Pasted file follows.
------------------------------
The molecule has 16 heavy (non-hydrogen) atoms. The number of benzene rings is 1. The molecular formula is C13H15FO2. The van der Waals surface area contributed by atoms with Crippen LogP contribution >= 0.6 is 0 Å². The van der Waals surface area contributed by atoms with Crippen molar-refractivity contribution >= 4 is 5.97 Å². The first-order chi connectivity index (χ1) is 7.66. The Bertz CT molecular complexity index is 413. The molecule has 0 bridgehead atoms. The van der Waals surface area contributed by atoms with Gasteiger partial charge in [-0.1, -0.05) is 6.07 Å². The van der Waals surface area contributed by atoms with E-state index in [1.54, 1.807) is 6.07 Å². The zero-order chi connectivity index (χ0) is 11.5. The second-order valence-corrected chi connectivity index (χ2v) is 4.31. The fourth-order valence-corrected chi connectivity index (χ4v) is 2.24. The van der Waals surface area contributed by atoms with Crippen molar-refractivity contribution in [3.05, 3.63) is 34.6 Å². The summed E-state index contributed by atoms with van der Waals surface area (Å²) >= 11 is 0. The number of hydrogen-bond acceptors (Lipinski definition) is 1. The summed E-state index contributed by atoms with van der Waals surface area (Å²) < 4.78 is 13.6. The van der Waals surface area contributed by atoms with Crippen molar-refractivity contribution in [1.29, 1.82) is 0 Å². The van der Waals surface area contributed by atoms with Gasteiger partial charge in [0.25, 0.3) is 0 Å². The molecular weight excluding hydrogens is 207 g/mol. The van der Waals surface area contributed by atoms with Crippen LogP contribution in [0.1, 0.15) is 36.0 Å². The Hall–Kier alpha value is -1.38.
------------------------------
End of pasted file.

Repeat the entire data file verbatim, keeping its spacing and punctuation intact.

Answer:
The molecule has 16 heavy (non-hydrogen) atoms. The number of benzene rings is 1. The molecular formula is C13H15FO2. The van der Waals surface area contributed by atoms with Crippen LogP contribution >= 0.6 is 0 Å². The van der Waals surface area contributed by atoms with Crippen molar-refractivity contribution >= 4 is 5.97 Å². The first-order chi connectivity index (χ1) is 7.66. The Bertz CT molecular complexity index is 413. The molecule has 0 bridgehead atoms. The van der Waals surface area contributed by atoms with Gasteiger partial charge in [-0.1, -0.05) is 6.07 Å². The van der Waals surface area contributed by atoms with E-state index in [1.54, 1.807) is 6.07 Å². The zero-order chi connectivity index (χ0) is 11.5. The second-order valence-corrected chi connectivity index (χ2v) is 4.31. The fourth-order valence-corrected chi connectivity index (χ4v) is 2.24. The van der Waals surface area contributed by atoms with Crippen molar-refractivity contribution in [3.05, 3.63) is 34.6 Å². The summed E-state index contributed by atoms with van der Waals surface area (Å²) >= 11 is 0. The number of hydrogen-bond acceptors (Lipinski definition) is 1. The summed E-state index contributed by atoms with van der Waals surface area (Å²) < 4.78 is 13.6. The van der Waals surface area contributed by atoms with Crippen molar-refractivity contribution in [1.29, 1.82) is 0 Å². The van der Waals surface area contributed by atoms with Gasteiger partial charge in [0.25, 0.3) is 0 Å². The molecular weight excluding hydrogens is 207 g/mol. The van der Waals surface area contributed by atoms with Crippen LogP contribution in [0.1, 0.15) is 36.0 Å². The Hall–Kier alpha value is -1.38.